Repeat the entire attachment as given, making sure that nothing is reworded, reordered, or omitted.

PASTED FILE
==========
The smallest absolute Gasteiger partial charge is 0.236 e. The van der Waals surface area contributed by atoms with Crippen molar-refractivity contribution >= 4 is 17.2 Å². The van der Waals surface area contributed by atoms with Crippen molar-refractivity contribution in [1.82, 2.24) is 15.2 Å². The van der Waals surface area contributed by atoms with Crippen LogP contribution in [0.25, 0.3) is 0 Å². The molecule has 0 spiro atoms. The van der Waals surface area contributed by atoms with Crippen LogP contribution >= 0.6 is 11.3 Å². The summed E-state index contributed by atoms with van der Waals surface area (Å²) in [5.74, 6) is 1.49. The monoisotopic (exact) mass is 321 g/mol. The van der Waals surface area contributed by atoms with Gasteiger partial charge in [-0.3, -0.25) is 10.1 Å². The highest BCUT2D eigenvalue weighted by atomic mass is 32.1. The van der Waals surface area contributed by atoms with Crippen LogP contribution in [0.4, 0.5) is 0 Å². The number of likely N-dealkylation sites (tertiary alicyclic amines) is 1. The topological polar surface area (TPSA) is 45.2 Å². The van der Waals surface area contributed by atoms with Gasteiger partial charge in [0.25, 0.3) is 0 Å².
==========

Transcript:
The smallest absolute Gasteiger partial charge is 0.236 e. The van der Waals surface area contributed by atoms with Crippen molar-refractivity contribution >= 4 is 17.2 Å². The van der Waals surface area contributed by atoms with Crippen molar-refractivity contribution in [1.82, 2.24) is 15.2 Å². The van der Waals surface area contributed by atoms with Crippen LogP contribution in [0.25, 0.3) is 0 Å². The molecule has 0 spiro atoms. The van der Waals surface area contributed by atoms with Crippen LogP contribution >= 0.6 is 11.3 Å². The summed E-state index contributed by atoms with van der Waals surface area (Å²) in [5.74, 6) is 1.49. The monoisotopic (exact) mass is 321 g/mol. The van der Waals surface area contributed by atoms with Gasteiger partial charge in [-0.3, -0.25) is 10.1 Å². The highest BCUT2D eigenvalue weighted by atomic mass is 32.1. The van der Waals surface area contributed by atoms with Crippen LogP contribution in [0.4, 0.5) is 0 Å². The number of likely N-dealkylation sites (tertiary alicyclic amines) is 1. The topological polar surface area (TPSA) is 45.2 Å². The van der Waals surface area contributed by atoms with Gasteiger partial charge in [0.25, 0.3) is 0 Å².